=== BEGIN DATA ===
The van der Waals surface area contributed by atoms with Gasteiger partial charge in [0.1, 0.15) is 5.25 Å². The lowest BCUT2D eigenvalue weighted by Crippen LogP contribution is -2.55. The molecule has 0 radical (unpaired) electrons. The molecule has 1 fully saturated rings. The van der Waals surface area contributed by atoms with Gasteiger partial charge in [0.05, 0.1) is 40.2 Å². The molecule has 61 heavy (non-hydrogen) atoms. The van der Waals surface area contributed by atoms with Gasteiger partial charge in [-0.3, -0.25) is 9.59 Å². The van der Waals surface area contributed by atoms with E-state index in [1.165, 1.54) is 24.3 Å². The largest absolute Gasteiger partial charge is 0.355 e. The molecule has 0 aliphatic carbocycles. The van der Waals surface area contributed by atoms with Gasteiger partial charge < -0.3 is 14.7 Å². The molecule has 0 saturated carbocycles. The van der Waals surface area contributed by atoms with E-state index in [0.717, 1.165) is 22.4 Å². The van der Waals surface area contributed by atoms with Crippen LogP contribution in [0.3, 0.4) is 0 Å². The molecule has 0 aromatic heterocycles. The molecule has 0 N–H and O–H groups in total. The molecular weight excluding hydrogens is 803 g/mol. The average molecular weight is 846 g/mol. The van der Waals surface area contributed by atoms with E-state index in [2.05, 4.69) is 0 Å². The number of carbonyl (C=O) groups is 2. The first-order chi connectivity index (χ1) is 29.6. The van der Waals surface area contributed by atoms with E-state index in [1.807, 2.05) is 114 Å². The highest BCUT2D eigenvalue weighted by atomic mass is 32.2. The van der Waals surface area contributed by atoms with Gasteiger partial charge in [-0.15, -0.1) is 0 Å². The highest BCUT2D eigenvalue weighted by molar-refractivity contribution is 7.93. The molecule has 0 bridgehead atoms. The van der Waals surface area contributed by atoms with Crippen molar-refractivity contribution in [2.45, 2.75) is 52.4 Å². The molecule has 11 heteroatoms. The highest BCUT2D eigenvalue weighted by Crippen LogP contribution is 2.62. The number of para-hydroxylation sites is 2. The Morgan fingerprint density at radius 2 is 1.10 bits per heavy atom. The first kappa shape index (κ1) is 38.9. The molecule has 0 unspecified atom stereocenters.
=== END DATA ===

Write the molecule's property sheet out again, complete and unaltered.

The van der Waals surface area contributed by atoms with Gasteiger partial charge in [0.1, 0.15) is 5.25 Å². The lowest BCUT2D eigenvalue weighted by Crippen LogP contribution is -2.55. The molecule has 0 radical (unpaired) electrons. The molecule has 1 fully saturated rings. The van der Waals surface area contributed by atoms with Gasteiger partial charge in [0.05, 0.1) is 40.2 Å². The molecule has 61 heavy (non-hydrogen) atoms. The van der Waals surface area contributed by atoms with Gasteiger partial charge in [-0.3, -0.25) is 9.59 Å². The van der Waals surface area contributed by atoms with E-state index in [1.165, 1.54) is 24.3 Å². The largest absolute Gasteiger partial charge is 0.355 e. The molecule has 0 aliphatic carbocycles. The van der Waals surface area contributed by atoms with Gasteiger partial charge < -0.3 is 14.7 Å². The molecule has 0 saturated carbocycles. The van der Waals surface area contributed by atoms with E-state index in [0.717, 1.165) is 22.4 Å². The van der Waals surface area contributed by atoms with Crippen LogP contribution in [0.3, 0.4) is 0 Å². The molecule has 0 aromatic heterocycles. The molecule has 0 N–H and O–H groups in total. The molecular weight excluding hydrogens is 803 g/mol. The average molecular weight is 846 g/mol. The van der Waals surface area contributed by atoms with E-state index in [2.05, 4.69) is 0 Å². The number of carbonyl (C=O) groups is 2. The first-order chi connectivity index (χ1) is 29.6. The van der Waals surface area contributed by atoms with E-state index in [1.807, 2.05) is 114 Å². The highest BCUT2D eigenvalue weighted by atomic mass is 32.2. The van der Waals surface area contributed by atoms with Gasteiger partial charge in [-0.15, -0.1) is 0 Å². The highest BCUT2D eigenvalue weighted by molar-refractivity contribution is 7.93. The molecule has 0 bridgehead atoms. The van der Waals surface area contributed by atoms with Crippen molar-refractivity contribution in [2.45, 2.75) is 52.4 Å². The molecule has 11 heteroatoms. The highest BCUT2D eigenvalue weighted by Crippen LogP contribution is 2.62. The number of para-hydroxylation sites is 2. The Morgan fingerprint density at radius 2 is 1.10 bits per heavy atom. The first kappa shape index (κ1) is 38.9. The molecule has 0 unspecified atom stereocenters.